Security pundits and professionals have been asking whether publishing
a vulnerability's explicit details is worth the price of having that
information exploited by someone who doesn't necessarily have the skill
or understanding to either develop the vulnerability, or to appreciate
the consequences of their actions. One would think that the most
reasonable solution would be to distribute the vulnerability
information to the vendor and members of the security community, who
would then pass it along to their customers in a timely fashion.
If only it were that simple.
A major problem that arose with this idea is that "vendor", "security
community", "customer", and "timely fashion" are all relative to the
interpretation of whoever is proposing the solution. In the
collaborative world of open source software, the vendor can be anyone
from RedHat to the kid in her basement that wrote a patch to fix
another problem, which caused the vulnerability in question.
The security community has been bickering among themselves about who is
a member and who isn't, and, though the CISSP community is becoming
more visible, this issue isn't going to be resolved anytime soon. With
the propagation of open source software, the lines between user,
developer, vendor, and customer have blurred, and might better be
described as a continuum rather than separate entities.
In a recent editorial on Microsoft's TechNet, Scott Culp (known by many
as the human behind firstname.lastname@example.org) attempted to rebrand full
disclosure as "Information Anarchy". What seemed to be a reasoned plea
for prudence on the part of those who discover vulnerabilities, has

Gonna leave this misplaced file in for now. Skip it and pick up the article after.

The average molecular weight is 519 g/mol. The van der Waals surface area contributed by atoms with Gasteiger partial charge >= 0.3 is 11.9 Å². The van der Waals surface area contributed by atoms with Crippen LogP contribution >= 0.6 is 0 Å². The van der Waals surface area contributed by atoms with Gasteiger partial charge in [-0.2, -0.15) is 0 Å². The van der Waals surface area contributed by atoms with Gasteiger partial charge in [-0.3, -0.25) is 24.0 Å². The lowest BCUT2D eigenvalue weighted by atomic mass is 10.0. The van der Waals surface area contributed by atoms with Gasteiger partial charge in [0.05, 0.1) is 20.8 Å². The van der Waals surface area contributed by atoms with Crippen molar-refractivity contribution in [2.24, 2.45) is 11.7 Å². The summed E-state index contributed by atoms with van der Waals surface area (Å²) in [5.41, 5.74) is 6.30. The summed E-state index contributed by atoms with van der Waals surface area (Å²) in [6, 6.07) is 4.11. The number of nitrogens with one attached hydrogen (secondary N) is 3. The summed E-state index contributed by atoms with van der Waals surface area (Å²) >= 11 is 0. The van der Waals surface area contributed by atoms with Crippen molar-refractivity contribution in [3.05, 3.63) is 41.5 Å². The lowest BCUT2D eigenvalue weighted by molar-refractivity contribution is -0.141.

been taken as a shot fired over the bow of those who would publish
their findings, regardless of the participation of the vendor in
publicizing or fixing the vulnerabilities.
On November 2nd, Thomas C. Greene of The Register alleged that Culps
editorial is the first step in Microsoft's new strategy of creating
partnerships with researchers. Microsoft will provide internal
vulnerability and other data to them in exchange for their silence,
with the ultimate goal of keeping vulnerability information out of the
hands of the public, and ensuring that customers are dependant solely
on Microsoft for fixes. This can also be interpreted as an effort by
Microsoft to put their valuable intellectual property on the table in
exchange for the ability to protect their customers from malicious
hackers. Though it may seem charitable of Microsoft to tip its hand to
researchers who have made a close guess at what cards the company is
holding, this charity comes with what many see as a Faustian bargain.
This is a debate of principle, between the interests of a business and
its user community. From a business perspective, a customer going
public with a product flaw before giving you a chance to fix it would
be a nightmare. From a customer perspective, it would be a betrayal to
find out that a product your livelihood depends upon has dangerous
defects that were actively covered up by your vendor and may never be
fixed. By your very use of the product and by signing an
indemnification agreement with the vendor, you have no recourse except
lengthy posts to Slashdot, mailing lists (or if you are lucky, your
column), with run-on sentences, bad spelling, poor grammar, venom and
vitriol, that ultimately make you seem like more of a crank than a
This debate is still in its very beginnings.